It's been her goal for 17 months, and today she achieves it: Former Congresswoman Gabrielle Giffords is moving home.
The 42-year-old Tucson native and her husband, retired astronaut Mark Kelly, are to arrive in Tucson from Houston today. They recently purchased a home here.
"She's gone home before to visit, but this is different," Kelly said on Saturday. "She'll be home for good. She's very, very happy."
Giffords has been living in Houston, her husband's home, since Jan. 21, 2011. Her family made the decision to move her there so she could get specialized help recovering from an assassination attempt on Jan. 8, 2011.
Giffords was shot clear through the brain during a "Congress On Your Corner" meet-and-greet with constituents. She was one of 13 people injured in the shooting. Six people died.
Though she regained consciousness in Tucson, she has barely any memory of those first weeks after her injury, her husband said.
"Since the day she basically realized that she was not in Arizona anymore after her injury … very early on, the first stuff she talked about was getting home," Kelly said. "But it was very important for her to be in Houston, where she was able to get very specific therapy for this type of injury. She did that for a year and a half and the second we realized that was going to start winding down, it was time for us to start looking forward to how we could get to Tucson."
In Houston, Giffords did intensive rehabilitation, first as an inpatient and then as an outpatient at the Texas Institute for Rehabilitation and Research (TIRR) Memorial Hermann Hospital. She progressed from not being able to walk or talk to doing both.
Since she was shot through the left side of her brain, she has trouble with the right side of her body, and also with speech. She has had to make the switch to being left-handed and has struggled with finding the right words, but her understanding is intact and she continues to improve every day, her husband said.
During several public appearances over the past year, Giffords has shown significant improvement in her physical strength, particularly in her ability to walk unassisted. She drew a standing ovation from members of Congress on Aug. 1, 2011, when she returned to the House floor for the first time since the shooting to cast a vote in favor of raising the debt ceiling.
She recited the Pledge of Allegiance in front of a hometown crowd on the one-year anniversary of the shooting. Two weeks later, on Jan. 25, she resigned from Congress, saying she needed to focus on her recovery.
After more than a year of often-grueling daily therapy, Giffords took a break this summer when she and Kelly went on a European vacation. They spent time in Switzerland, Italy, France and Spain.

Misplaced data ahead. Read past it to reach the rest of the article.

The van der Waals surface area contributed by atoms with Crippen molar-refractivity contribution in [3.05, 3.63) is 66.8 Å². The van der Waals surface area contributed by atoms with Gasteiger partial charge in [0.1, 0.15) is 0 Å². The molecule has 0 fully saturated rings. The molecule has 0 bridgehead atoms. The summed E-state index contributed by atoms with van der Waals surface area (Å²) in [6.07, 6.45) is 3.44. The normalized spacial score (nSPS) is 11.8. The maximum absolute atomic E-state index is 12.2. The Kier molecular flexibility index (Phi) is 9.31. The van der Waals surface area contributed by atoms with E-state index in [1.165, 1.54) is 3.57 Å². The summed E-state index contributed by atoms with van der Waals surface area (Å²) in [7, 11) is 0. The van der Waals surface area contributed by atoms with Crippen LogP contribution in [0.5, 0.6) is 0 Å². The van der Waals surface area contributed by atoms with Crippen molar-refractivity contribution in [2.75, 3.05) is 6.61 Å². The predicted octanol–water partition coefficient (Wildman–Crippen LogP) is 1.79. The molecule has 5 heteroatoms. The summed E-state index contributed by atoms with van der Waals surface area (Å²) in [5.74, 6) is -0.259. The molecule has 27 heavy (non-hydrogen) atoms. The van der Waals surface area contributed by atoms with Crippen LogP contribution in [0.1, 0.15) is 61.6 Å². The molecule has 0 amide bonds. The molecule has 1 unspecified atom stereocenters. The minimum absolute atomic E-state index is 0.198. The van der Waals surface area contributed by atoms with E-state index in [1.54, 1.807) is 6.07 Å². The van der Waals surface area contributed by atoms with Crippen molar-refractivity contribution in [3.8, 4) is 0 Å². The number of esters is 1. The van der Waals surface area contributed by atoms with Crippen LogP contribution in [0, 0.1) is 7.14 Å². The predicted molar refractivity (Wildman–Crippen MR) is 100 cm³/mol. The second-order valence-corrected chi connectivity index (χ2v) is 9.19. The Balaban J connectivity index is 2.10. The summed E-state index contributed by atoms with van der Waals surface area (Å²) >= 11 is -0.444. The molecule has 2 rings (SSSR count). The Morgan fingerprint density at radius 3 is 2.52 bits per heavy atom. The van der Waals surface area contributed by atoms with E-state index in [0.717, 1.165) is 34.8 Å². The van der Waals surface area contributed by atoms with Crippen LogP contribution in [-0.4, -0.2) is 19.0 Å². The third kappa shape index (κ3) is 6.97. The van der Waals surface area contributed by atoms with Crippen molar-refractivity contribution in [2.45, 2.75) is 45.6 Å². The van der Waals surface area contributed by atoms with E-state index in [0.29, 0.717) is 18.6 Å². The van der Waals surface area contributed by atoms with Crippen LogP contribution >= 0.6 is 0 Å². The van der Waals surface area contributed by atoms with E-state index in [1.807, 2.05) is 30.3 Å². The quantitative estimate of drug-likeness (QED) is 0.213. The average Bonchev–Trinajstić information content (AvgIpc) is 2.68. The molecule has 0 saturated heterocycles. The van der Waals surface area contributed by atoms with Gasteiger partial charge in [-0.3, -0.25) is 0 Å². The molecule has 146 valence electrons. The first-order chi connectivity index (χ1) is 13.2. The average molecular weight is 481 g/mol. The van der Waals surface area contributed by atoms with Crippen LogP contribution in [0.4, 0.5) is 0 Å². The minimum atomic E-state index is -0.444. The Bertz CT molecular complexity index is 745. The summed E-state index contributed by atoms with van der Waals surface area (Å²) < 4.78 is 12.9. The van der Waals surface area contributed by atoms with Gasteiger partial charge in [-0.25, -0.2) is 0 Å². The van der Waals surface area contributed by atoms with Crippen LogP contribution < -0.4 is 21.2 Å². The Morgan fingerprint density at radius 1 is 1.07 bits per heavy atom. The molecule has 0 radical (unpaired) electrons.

Kelly said he's in the process of transitioning his wife to some therapy in Tucson but says it's not going to be the six to eight hours per day she'd been doing in Houston.
"She's getting to the point with some things she needs less than others. You know, it's time for her to get back to as much of a normal life as possible after this type of catastrophic injury," Kelly said. "Obviously, a big thing for her is to come home."
Kelly's youngest daughter, Claire, will live with her dad and stepmom and has already started high school here as a sophomore. His eldest daughter, Claudia, will stay in Houston for her senior year of high school and will live with Kelly's ex-wife.
For now, Kelly said he'll keep his home in Houston.
"You know, it's got all this stuff in it," he said, laughing. "With my eldest daughter still there, I will hang on to it for now. … But she'll be going to college in a year."
Kelly, 48, said he is happy to be moving to Tucson and can continue with the work he's been doing since retiring from NASA - consulting, public speaking and writing. He recently wrote a children's book that will be published in the fall. But his first priority will be making sure his wife has everything she needs, and that his children do as well, he said.
"I'm excited to move, too," said Kelly, who grew up in New Jersey. "There is something special about Tucson. It's not a big city but it's not a small town either. There's an incredible amount of stuff to do outdoors and it's a great community. The people are great and the weather is better than it is in Houston."
In Tucson, Giffords has some things she'll be involved in, but Kelly said he couldn't go into any detail right now.
When asked whether Giffords will be up to making a speech or doing interviews in the future, he said he's confident that she will. But he doesn't want to put any kind of a timeline on when.
"She does continue to get better and I think she will for years and years," he said. "I have heard anecdotally from other people who have had these kind of injuries, if you remain focused and do the hard work, you will keep improving."